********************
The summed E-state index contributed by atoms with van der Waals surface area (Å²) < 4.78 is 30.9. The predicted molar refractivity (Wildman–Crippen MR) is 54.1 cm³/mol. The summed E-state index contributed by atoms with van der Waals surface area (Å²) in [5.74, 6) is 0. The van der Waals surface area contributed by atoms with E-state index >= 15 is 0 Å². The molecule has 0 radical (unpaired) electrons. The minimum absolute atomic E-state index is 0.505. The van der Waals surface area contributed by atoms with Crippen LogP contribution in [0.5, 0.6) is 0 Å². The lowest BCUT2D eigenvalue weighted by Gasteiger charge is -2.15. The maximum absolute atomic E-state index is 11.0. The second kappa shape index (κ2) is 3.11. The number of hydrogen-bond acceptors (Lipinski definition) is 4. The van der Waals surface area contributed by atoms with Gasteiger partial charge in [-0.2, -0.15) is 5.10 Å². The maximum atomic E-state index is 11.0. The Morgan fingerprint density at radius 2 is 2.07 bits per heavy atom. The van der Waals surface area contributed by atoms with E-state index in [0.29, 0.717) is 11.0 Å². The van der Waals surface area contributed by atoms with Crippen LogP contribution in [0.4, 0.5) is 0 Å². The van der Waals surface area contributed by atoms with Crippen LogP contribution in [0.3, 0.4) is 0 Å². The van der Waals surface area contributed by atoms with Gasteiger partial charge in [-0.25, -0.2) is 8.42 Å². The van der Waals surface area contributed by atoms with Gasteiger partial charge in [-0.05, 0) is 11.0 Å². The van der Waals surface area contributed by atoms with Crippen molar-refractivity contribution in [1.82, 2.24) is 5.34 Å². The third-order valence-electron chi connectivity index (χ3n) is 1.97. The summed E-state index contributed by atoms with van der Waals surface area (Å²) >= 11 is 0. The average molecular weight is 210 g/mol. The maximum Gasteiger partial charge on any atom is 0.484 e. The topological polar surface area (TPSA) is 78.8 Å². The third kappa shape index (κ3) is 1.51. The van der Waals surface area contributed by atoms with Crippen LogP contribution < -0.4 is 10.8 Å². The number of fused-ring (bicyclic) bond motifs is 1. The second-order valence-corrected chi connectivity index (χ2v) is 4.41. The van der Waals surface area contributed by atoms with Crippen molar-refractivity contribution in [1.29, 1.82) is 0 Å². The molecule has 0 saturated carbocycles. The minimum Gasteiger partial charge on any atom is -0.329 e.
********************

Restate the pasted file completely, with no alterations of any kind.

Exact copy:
The summed E-state index contributed by atoms with van der Waals surface area (Å²) < 4.78 is 30.9. The predicted molar refractivity (Wildman–Crippen MR) is 54.1 cm³/mol. The summed E-state index contributed by atoms with van der Waals surface area (Å²) in [5.74, 6) is 0. The van der Waals surface area contributed by atoms with E-state index >= 15 is 0 Å². The molecule has 0 radical (unpaired) electrons. The minimum absolute atomic E-state index is 0.505. The van der Waals surface area contributed by atoms with Crippen LogP contribution in [0.5, 0.6) is 0 Å². The lowest BCUT2D eigenvalue weighted by Gasteiger charge is -2.15. The maximum absolute atomic E-state index is 11.0. The second kappa shape index (κ2) is 3.11. The number of hydrogen-bond acceptors (Lipinski definition) is 4. The van der Waals surface area contributed by atoms with Gasteiger partial charge in [-0.2, -0.15) is 5.10 Å². The maximum atomic E-state index is 11.0. The Morgan fingerprint density at radius 2 is 2.07 bits per heavy atom. The van der Waals surface area contributed by atoms with E-state index in [0.29, 0.717) is 11.0 Å². The van der Waals surface area contributed by atoms with Crippen LogP contribution in [0.4, 0.5) is 0 Å². The van der Waals surface area contributed by atoms with Crippen LogP contribution in [0.3, 0.4) is 0 Å². The van der Waals surface area contributed by atoms with Gasteiger partial charge in [-0.25, -0.2) is 8.42 Å². The van der Waals surface area contributed by atoms with Gasteiger partial charge in [-0.05, 0) is 11.0 Å². The van der Waals surface area contributed by atoms with Crippen molar-refractivity contribution in [1.82, 2.24) is 5.34 Å². The third-order valence-electron chi connectivity index (χ3n) is 1.97. The summed E-state index contributed by atoms with van der Waals surface area (Å²) >= 11 is 0. The average molecular weight is 210 g/mol. The maximum Gasteiger partial charge on any atom is 0.484 e. The topological polar surface area (TPSA) is 78.8 Å². The third kappa shape index (κ3) is 1.51. The van der Waals surface area contributed by atoms with Crippen LogP contribution < -0.4 is 10.8 Å². The number of fused-ring (bicyclic) bond motifs is 1. The second-order valence-corrected chi connectivity index (χ2v) is 4.41. The van der Waals surface area contributed by atoms with Crippen molar-refractivity contribution in [1.29, 1.82) is 0 Å². The molecule has 0 saturated carbocycles. The minimum Gasteiger partial charge on any atom is -0.329 e.